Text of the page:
I’m grateful that you cared enough to share your vision for advancing IASTM instrument technology and improving access to the best tools ever to help clinicians, patients, athletes, performers, and tactical professionals perform their very best every day. The hands of a skilled manual therapist are only as good as what is in them. That is why I won’t ever let my HawkGrips instruments get out of reach.”
I have a condition that the medical world calls “hallux valgus.” Also known as a bunion, it basically means a foot deformity. To put it mildly, I actually have extreme deformities. Over the years, the symptoms worsened and began to affect my ability to walk and run. My lower-extremity muscles were always tight and I felt no relief throughout the day. Soon, my knees became impacted as well and I blew out both, resulting in bilateral meniscal repairs. My hamstrings and quads would constantly get strained and the result was…
As his F-4 Phantom jet fighter raced across the skies over North Vietnam, U.S. Air Force co-pilot Ralph Galati glimpsed a surface-to-air missile streaking menacingly toward him. Unable to evade this deadly projectile fired by enemy troops below, the Phantom shuddered from the explosive impact. It was February 16, 1972, and the Vietnam War had been raging for nearly seven years. The most controversial conflict in the history of the United States, it would eventually claim the lives of nearly 60,000 American servicemen…
Lymph is responsible for transporting essential immune cells throughout the body. When lymph becomes stagnant, it causes swelling of affected tissues, which leads to pain and dysfunction. This condition called lymphedema causes the affected skin and subcutaneous tissues to become inflamed and hardened, or fibrotic. Typically, treatment includes manual lymph drainage, a specialized hands-on technique that stimulates superficial lymph vessels to move. Instrument assisted soft tissue mobilization (IASTM) has been proposed to…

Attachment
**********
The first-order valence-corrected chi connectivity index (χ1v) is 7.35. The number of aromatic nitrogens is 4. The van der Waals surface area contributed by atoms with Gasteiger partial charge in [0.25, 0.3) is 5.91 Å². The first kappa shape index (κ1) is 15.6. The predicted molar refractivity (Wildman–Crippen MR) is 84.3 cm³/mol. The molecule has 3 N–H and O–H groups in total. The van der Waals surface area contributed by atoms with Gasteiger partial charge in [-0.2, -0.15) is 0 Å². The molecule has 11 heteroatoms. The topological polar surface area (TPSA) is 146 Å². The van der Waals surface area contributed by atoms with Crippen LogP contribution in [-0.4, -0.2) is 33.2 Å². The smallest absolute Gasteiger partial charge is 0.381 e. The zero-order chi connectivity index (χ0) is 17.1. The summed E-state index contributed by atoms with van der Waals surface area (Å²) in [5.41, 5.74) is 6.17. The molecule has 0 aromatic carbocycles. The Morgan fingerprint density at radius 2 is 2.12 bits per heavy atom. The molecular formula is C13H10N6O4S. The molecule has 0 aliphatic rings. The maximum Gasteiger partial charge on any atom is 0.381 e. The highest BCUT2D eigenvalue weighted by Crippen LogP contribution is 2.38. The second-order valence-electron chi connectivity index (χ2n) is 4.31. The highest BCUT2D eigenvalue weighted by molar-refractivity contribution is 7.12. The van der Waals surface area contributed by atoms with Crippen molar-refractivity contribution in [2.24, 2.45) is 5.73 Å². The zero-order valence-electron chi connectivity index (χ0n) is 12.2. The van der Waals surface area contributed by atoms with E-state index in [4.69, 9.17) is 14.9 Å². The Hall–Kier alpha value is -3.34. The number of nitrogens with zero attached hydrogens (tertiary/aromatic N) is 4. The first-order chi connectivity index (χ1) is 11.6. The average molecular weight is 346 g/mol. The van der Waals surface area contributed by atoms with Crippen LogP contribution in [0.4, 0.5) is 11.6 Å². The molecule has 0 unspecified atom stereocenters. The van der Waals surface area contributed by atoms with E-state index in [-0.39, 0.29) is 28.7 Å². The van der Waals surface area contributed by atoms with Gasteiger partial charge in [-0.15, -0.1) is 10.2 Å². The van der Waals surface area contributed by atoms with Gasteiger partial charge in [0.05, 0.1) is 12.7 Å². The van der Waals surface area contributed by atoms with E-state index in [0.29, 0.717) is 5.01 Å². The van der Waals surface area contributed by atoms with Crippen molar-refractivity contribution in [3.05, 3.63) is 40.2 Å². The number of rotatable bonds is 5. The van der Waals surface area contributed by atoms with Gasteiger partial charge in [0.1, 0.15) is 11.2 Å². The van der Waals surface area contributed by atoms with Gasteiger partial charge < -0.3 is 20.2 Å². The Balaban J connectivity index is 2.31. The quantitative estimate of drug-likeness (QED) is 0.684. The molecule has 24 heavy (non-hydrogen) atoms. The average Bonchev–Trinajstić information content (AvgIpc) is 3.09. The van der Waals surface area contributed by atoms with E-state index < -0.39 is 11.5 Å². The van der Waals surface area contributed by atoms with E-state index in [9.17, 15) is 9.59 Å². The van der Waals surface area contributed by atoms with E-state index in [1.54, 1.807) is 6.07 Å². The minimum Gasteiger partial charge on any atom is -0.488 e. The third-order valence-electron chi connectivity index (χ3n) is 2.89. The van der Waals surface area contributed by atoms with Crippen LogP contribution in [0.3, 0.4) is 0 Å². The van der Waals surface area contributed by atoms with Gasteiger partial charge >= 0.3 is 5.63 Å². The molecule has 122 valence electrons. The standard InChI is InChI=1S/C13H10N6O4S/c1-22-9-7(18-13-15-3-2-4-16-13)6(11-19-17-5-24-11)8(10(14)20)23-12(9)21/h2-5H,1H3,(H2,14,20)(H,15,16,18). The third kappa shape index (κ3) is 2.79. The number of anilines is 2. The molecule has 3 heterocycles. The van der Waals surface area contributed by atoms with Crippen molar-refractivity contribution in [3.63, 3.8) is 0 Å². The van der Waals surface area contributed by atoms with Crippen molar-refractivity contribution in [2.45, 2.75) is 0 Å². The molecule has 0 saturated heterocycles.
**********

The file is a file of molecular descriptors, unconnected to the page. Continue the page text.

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Why Physical Therapist Dr. Keith Cronin Advocates Combining IASTM and Biomechanical Taping [Interview]
Dr. Keith J. Cronin, DPT, OCS, CSCS, has been a physical therapist for nine years and owns a niche distribution and education company in Denver called Sports and Healthcare Solutions, LLC. He works with innovative clinicians and companies from around the world to offer effective rehabilitative products and strategies that maximize patient outcomes. In 2018, Dr. Cronin will launch Biomechanikits, a distribution platform that combines quality education, great products and competitive pricing. He first became aware of HawkGrips about four years ago and soon implemented them into patient treatments.
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Dr. Dawn Gulick, PhD, PT, ATC, CSCS, is a professor of physical therapy at Widener University in Chester, PA. She began her clinical career as an athletic trainer, before earning her master’s degree in physical therapy more than 30 years ago. Dr. Gulick has been a Widener faculty member for about 22 years and HawkGrips instructor for the past three years. In this Q & A article, she discusses her educational roles, extensive background with the U.S. Olympic and Paralympic teams, and how HawkGrips treatment has been implemented into the curriculum at Widener.